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Souder Soars: How Aviation Tech Ops has Transformed Tom


With the ink just about dry on his Western 2018 diploma, the message came through loud and clear for College of Aviation alumnus Thomas Souder -- to keep your industry and alma mater vital and productive, you must lend a helping hand to those who come after you.

Tom Souder

Souder admits that it wasn't easy for the Stillwater, Minn., native to add his name to the roster of alumni. He remembers, when preparing for tests in key credentials in his major of aviation technical operations, "studying like crazy for months," making himself something of a pain by asking "just about everybody to help me run through my flashcards." It wasn't unusual "to lock myself in my room for hours" to get his brain and knowledge up to top speed. Souder says it turned out to be worth "every moment of effort."

"Just about everybody" included his classmate colleagues, all of his instructors with Nathan Lisak at the top of the list, and his contact with College of Aviation alumni. "I really appreciated their willingness to engage with current students," Souder says about the latter. "Whether the alumni were teaching me in classes, assisting our programs financially, or promoting their careers and employers at career fairs, they helped me make the most of my time at Western. They kept me focused on my career goals."

Souder says the commitment of the College of Aviation faculty -- and the alumni they have produced for the aviation industry -- together made his undergraduate days successful. It is what he wants to mirror since starting his professional life in Lafayette, Ind., with the General Electric LEAP (Leading Edge Aviation Propulsion) program, whose goal is to make aircraft engines even better and more fuel-efficient.

Souder believes all of his instructors were incredibly helpful in pushing him to be professional and "a better mechanic," whether the skill was sheet-metal bending, riveting, or interpreting maintenance manuals. "I was taught to be professional and a person of character," he says.

Again, he says, there were bumpy rides along the way. More than a few of his courses measured high on the stress meter. Due course papers and final exams were routine challenges, but not quite on the scale of making certain that an airliner is fit and ready to fly every day. Instructors realized these kinds of campus challenges prepped students like Souder for what they would face on the job. Those late nights in Waldo Library were part of the investment. Favorite classes such as the "Summer Servicing" course eased the process a bit.

Now that he's made a safe landing in his career, would he recommend it to somebody else? "That would be a wise choice," Souder says.

How did he get from Mahtomedi High in Stillwater to a place with another strange name -- Kalamazoo? "I wanted a career that was hands-on and mechanical in nature," he says. "A family friend who worked for Delta convinced me that aviation offered a really interesting career path." That career path started to be charted by serving as a College of Aviation ambassador and then interning in fleet maintenance.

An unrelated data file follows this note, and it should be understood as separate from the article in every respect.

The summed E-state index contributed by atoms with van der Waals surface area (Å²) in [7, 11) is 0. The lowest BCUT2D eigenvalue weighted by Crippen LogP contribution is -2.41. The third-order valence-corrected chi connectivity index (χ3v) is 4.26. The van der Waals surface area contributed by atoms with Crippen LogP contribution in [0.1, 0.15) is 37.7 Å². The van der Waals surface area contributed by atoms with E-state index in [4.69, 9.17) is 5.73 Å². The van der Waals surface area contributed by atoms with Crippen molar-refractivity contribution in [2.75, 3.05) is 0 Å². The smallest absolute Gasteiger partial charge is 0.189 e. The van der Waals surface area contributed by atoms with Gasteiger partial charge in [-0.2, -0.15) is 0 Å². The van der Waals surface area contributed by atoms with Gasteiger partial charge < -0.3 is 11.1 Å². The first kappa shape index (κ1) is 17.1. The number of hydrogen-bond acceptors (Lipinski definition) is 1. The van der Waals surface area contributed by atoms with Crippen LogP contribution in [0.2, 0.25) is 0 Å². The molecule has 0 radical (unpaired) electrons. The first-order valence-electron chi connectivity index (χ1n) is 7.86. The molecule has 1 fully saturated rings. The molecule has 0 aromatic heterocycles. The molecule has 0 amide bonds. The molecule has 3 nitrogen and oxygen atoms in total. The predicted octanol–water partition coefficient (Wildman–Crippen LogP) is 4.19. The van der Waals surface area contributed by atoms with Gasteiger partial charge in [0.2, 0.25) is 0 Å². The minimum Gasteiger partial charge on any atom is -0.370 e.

It didn't take long for Souder to realize that the College of Aviation resembled a family atmosphere that came packed with all kinds of interesting people, from fondly remembered classmates to lab techs to managers. In addition to his diploma, he came through it all with "cherished relationships. All share a passion for aviation and an excitement to be part of a challenging industry."

Rounding out his resume were the student organizations with which he was affiliated. One broadly based experience was serving as a Western Student Association senator for a week.

A large part of his duties at GE LEAP is logistical in nature. Souder enjoys organizing manpower, materials and shipment dates for engines. Because of his Western experience, he strives to devise even better methods and strategies. In his rear-view mirror these days are passing those "final" final exams, landing the first "real" job, and moving to a new state. However, one factor has not changed. "It will be important for me," he says, "to pay it forward as I remember where I came from. I always keep in mind that how I perform in my job is a reflection of where I came from. I represent Western every day."

So far, so good. "I love my flexible work schedule and being part of a great team of colleagues," Souder says. "It is exciting to have a hands-on job and working with some of the most advanced technology in the world."

It is not boring. Dealing with a question on the flow of materials, troubleshooting a problem or figuring out an out-of-balance compressor, "I find myself," Souder says, "constantly using the skillsets I acquired in my aviation courses at WMU."

Another bonus for Souder is living near where he works and operating in a flexible environment. "I am able to come in for a couple of hours on Sunday to catch up on a few things from the previous week," he says, "and to prep for what lies ahead."

Souder retains fond memories of Western Michigan University, especially the fall semester with the leaves turning, home football games, and the thrill of students being able to begin their flight training as epitomized by the roar of engines as planes take off and land.

Souder says he looks forward to continuing to engage with the College of Aviation through its strong extracurricular programs such as SkillsUSA. "I want to give back to the College of Aviation as much as it gave me," Souder says.

"WMU forges its alumni to lead by example," the rookie aviation mechanic says, "which they pay back to students and steer them toward professional success. Those alumni give current students reachable dreams."

Tom Souder wants to be on the roster of that Dream Team.